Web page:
Shavuot commemorates the time of the barley harvest in Ancient Israel. It is also regarded as the anniversary of the moment when the Israelites received the Ten Commandments at Mount Sinai.
Beginning on the day after Pesach, seven weeks are counted. This period is known as the Omer. The fiftieth day, at the end of this period, is Shavuot, therefore, it tends to occur in June.
The eve of Shavuot is an opportunity for study. Many Jewish communities and institutions organise study session that last long into the night, sometimes even until morning. The festival services include a reading of the Ten Commandments, and synagogues are often decorated with flowers.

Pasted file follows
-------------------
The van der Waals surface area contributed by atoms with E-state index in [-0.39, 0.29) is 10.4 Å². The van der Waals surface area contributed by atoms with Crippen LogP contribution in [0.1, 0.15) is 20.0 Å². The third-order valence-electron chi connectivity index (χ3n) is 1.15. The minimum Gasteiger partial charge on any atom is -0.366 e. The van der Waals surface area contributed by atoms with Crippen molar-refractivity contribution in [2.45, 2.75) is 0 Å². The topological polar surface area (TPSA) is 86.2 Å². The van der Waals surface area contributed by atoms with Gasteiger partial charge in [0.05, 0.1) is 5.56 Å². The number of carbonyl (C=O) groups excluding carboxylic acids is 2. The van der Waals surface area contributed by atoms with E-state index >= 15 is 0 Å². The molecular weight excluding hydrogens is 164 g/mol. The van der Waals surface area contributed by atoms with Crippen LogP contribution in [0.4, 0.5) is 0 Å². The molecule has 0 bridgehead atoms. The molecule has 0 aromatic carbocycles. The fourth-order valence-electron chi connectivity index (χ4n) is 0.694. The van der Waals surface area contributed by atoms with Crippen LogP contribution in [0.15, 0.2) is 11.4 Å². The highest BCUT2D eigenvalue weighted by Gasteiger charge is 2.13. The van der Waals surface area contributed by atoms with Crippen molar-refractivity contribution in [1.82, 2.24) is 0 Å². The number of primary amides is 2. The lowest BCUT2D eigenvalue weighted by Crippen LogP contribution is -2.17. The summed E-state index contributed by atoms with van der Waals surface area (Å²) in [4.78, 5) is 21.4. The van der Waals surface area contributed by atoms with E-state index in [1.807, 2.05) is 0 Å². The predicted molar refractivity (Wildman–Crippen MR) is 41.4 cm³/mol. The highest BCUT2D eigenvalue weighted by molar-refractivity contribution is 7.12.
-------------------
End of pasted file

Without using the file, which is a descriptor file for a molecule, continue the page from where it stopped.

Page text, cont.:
As with other biblically based festivals, Liberal Jews observe only one day.
A tradition has developed for dairy foods to be eaten on Shavuot. The explanation for this is that prior to receiving the Torah, the Israelites did not know the Jewish dietary laws about the separation of milk and meat. Therefore only dairy foods are eaten at this festival. That tends to translate as cheesecake!